Monday, March 03, 2014
Climate Change is a Civilization Wrecker
There's been a lot of discussion in recent months about how climate change now setting in might trigger another mass extinction of life on Earth and it might. Long before that, however, comes the collapse of civilization.
When we think of civilization collapse we tend to think of the Pueblo Indians or the Mayans. Now we can add several of the earliest civilizations to the list.
The world's first great civilisations appear to have collapsed because of an ancient episode of climate change - according to new research carried out by scientists and archaeologists.
The research, carried out by the University of Cambridge and India's Banaras Hindu University, reveals that a series of droughts lasting some 200 years hit the Indus Valley zone - and was probably responsible for the rapid decline of the great Bronze Age urban civilization of that region.
The findings correlate chronologically with drought evidence found over recent years by other scientists who have examined deposits from the bottom of the Arabian Sea and the Gulf of Oman as well as stalactites from caves in North east India and southern Arabia.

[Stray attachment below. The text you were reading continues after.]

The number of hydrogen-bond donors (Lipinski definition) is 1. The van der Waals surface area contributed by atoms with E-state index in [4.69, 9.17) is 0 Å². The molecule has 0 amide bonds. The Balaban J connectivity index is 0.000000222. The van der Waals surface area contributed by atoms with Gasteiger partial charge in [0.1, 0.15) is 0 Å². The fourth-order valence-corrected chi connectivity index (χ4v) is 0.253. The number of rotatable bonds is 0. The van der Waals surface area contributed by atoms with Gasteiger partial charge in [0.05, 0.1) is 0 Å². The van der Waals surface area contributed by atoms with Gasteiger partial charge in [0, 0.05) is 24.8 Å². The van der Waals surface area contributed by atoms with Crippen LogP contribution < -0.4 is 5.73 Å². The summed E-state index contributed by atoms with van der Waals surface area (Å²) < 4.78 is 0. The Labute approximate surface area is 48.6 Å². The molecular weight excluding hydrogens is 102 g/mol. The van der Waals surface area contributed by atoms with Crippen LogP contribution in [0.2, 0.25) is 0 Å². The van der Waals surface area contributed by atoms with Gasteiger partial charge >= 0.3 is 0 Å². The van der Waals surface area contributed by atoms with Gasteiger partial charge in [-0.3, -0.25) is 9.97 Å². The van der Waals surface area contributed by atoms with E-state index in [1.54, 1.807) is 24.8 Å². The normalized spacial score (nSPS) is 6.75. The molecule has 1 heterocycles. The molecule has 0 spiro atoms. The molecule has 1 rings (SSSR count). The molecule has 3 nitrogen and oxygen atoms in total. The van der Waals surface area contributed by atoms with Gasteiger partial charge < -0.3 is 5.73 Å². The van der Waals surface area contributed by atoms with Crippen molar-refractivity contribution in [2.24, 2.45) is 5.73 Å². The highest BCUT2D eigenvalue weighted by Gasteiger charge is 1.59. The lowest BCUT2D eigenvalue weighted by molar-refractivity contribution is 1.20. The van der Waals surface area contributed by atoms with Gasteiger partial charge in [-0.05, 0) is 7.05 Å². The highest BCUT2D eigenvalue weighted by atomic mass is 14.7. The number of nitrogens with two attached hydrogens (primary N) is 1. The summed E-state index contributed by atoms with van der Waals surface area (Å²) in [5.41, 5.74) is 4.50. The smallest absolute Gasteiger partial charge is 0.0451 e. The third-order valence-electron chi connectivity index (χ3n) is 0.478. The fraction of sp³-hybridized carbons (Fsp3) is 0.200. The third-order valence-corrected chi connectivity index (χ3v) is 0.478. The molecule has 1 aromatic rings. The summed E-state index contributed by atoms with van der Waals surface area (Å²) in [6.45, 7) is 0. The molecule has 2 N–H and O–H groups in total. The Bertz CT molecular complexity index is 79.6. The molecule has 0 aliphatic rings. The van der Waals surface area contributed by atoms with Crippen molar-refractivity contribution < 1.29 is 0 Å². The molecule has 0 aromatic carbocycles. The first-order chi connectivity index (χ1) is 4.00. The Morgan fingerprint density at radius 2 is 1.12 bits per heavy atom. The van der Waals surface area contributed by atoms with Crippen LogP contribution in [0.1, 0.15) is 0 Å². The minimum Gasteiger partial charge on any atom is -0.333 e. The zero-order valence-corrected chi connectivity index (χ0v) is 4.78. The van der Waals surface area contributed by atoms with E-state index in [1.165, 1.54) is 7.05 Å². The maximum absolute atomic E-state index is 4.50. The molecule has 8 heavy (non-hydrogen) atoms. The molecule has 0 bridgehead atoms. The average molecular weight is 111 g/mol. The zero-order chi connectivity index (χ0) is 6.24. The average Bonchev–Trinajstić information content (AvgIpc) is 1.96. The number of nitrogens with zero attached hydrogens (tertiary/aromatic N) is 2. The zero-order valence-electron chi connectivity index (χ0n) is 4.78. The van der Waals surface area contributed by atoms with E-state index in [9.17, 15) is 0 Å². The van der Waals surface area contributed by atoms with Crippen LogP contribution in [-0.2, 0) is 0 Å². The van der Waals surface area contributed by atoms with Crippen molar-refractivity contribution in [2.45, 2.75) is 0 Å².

It's now thought likely that the droughts at around that time were partly responsible for the collapse not only of the Indus Valley civilization, but also of the ancient Akkadian Empire, Old Kingdom Egypt and possibly Early Bronze Age civilizations in Greece.
"Archaeologists are really in a unique position when investigating climate change in the past, because we hopefully get to see what people were doing in the 'before, during and after' phases. We therefore get an opportunity to investigate how ancient populations responded to climatic and environmental change. How did they cope with periods of water stress? Were their existing ways of life resilient? Were they forced to adapt in order to survive, and if so, precisely what did they do," said University of Cambridge archaeologist, Dr. Cameron Petrie.
"For the Indus populations, it looks as though living in large groups became untenable, and it was much more sustainable to live in smaller groups. This is of course a huge simplification of a complex process, but this transformation is the underlying dynamic."
We've had it awfully good over the interval back to the start of the Industrial Revolution. Mankind has enjoyed a mild climate with plenty of precipitation and an absence of mega-droughts. It didn't dawn on us in settling the prairie that there was a reason it was grassland supporting a few stunted trees. We didn't have to because we showed up during a particularly wet period that, being humans, we took for granted and assumed was normal.